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Senior Sinn Féin and unionist politicians set up ‘secret group’ to discuss deadlock in peace process

State papers: UUP leader David Trimble was seemingly unaware of meetings being held in 2001 with members of his own party

A small group of senior Sinn Féin and Ulster Unionist Party politicians set up secret meetings in Stormont during 2001 at a time when progress in the Northern peace process was hopelessly deadlocked over decommissioning, demilitarisation and policing reform.

The minister for enterprise Reg Empey told a senior Irish government official in May that year that he and fellow UUP MLA were meeting privately each week with Martin McGuinness and Gerry Kelly in Stormont.

In a conversation with the secretary general of the Department of Foreign Affairs, the late Dermot Gallagher, Mr Empey described having a good personal relationship with Mr McGuinness despite the UUP and Sinn Féin being embroiled in a prolonged and bitter dispute over IRA decommissioning.

The existence of this secret group came as a surprise to senior figures in the government and in civil service, although it emerged from efforts by taoiseach Bertie Ahern during talks to get the peace process back on track in March that year. It also seemed that UUP leader David Trimble was not aware that the meetings were being held.


Mr Gallagher was acutely aware of the sensitive nature of the information. After circulating the note to senior figures in government and in the civil service he followed it up with another note several days later warning colleagues not to talk publicly about the secret group.

Saying the note had a wider circulation than he had expected, he urged that “the existence of the small, private Sinn Féin/UUP group, mentioned in paragraph 7 of the report, is kept strictly to ourselves. It would be unfortunate and very unhelpful indeed if there was any reference whatsoever to it by colleagues.”

In their conversation Mr Empey told Mr Gallagher that he liked Mr McGuinness and worked well with him. He said that a small group (Mr McGuinness, Mr Kelly, Mr McGimpsey and Mr Empey) were meeting most Thursdays.

“Empey is at present preparing a strictly private paper for the group on UUP concerns and requirements.”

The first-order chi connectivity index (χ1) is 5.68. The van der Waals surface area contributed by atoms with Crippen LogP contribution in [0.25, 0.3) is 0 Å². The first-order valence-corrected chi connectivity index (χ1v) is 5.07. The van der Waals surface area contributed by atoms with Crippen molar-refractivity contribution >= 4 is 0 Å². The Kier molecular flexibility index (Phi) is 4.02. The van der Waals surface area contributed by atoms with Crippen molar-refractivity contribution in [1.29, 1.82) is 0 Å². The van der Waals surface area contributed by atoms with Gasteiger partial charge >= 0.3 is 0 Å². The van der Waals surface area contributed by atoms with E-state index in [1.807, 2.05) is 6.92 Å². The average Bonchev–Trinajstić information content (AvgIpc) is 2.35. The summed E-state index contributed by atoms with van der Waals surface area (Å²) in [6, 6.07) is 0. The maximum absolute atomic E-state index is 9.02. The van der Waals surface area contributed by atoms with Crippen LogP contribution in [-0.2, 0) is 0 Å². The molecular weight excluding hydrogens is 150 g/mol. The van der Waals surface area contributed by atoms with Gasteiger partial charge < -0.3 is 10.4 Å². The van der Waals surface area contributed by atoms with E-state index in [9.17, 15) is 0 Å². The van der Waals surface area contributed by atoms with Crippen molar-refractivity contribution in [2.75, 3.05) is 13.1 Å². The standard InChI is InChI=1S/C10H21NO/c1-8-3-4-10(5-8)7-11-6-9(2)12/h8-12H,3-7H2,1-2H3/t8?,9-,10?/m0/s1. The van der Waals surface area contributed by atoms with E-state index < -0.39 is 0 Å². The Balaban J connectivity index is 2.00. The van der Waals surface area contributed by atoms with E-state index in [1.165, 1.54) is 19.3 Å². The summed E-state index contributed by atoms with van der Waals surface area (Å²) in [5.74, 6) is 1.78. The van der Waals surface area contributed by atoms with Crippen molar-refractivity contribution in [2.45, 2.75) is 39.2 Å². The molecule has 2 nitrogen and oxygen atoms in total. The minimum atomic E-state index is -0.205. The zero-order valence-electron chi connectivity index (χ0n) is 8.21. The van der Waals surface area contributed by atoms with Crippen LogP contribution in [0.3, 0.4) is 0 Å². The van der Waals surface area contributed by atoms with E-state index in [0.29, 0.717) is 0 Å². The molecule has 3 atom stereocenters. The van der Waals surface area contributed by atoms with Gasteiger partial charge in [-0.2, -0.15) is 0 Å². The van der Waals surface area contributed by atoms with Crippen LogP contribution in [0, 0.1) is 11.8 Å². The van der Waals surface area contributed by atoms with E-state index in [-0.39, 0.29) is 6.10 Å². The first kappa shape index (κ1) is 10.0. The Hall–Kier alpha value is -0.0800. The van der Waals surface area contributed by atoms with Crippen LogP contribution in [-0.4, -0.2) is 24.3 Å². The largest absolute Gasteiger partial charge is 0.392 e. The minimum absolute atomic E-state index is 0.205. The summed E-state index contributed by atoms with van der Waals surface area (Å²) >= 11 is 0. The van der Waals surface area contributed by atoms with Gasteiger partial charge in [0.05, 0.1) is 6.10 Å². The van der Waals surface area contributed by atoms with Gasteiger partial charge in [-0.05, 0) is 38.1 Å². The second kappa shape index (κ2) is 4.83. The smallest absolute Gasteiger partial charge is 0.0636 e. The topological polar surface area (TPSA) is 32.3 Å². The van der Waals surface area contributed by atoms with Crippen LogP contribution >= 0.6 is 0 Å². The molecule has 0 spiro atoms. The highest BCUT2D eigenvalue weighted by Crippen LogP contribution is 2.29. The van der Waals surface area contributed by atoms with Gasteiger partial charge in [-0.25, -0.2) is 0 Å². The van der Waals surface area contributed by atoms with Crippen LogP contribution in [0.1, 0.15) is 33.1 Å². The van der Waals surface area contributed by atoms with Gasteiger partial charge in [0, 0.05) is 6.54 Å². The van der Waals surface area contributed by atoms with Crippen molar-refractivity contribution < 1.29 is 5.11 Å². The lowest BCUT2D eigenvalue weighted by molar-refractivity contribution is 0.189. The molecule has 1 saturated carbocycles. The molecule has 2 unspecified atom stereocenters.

However, the UUP politician added he was “deeply disappointed that McGuinness failed to even hint to him in advance that he was going to make a statement to the Bloody Sunday tribunal, acknowledging his IRA rank in Derry in 1972. “The timing of this, just before the elections, was very unhelpful to the UUP. In particular, it enabled anti-agreement unionists, who had been fairly quiet in recent months, to become active again. The Assembly was now faced with a divisive motion on the issue, while the families of those killed or injured by the IRA in Derry at that time, or whose premises were destroyed, were asking questions.”

Mr Empey was also severely critical of the Sinn Féin tactic of bringing issues to the wire before doing a deal. “He had pleaded in vain with Martin McGuinness on a number of occasions to try and resolve outstanding issues when things were quiet and calm, rather than waiting until the parties were up against a deadline, and a crisis had, inevitably, developed,” said Mr Gallagher.

Mr Empey said that he presumed that the IRA approach on decommissioning arose in significant part from its fear of further splitting the organisation.

In a separate example of Mr McGuinness’s persuasive powers, an Irish diplomat based in the United States said the Sinn Féin politician had also struck up a good relationship with Billy Hutchinson and David Ervine, the two leading figures in the fringe unionist party, the Progressive Unionist Party, which reflected some of the thinking of the Ulster Volunteer Force (UVF). The diplomat, Tom Russell, reported on a conversation he had with Mr McGuinness at a dinner in Washington.

“Hutchinson remarked that McGuinness was one of the few people to talk to him or to Ervine in the building. McGuinness’s comment was that some care should be taken to make them feel part of the process and to keep them involved. They needed to be able to show the followers that the process had delivered something for them.” (National Archive files: 2023/155/25 and 2023 155/23)

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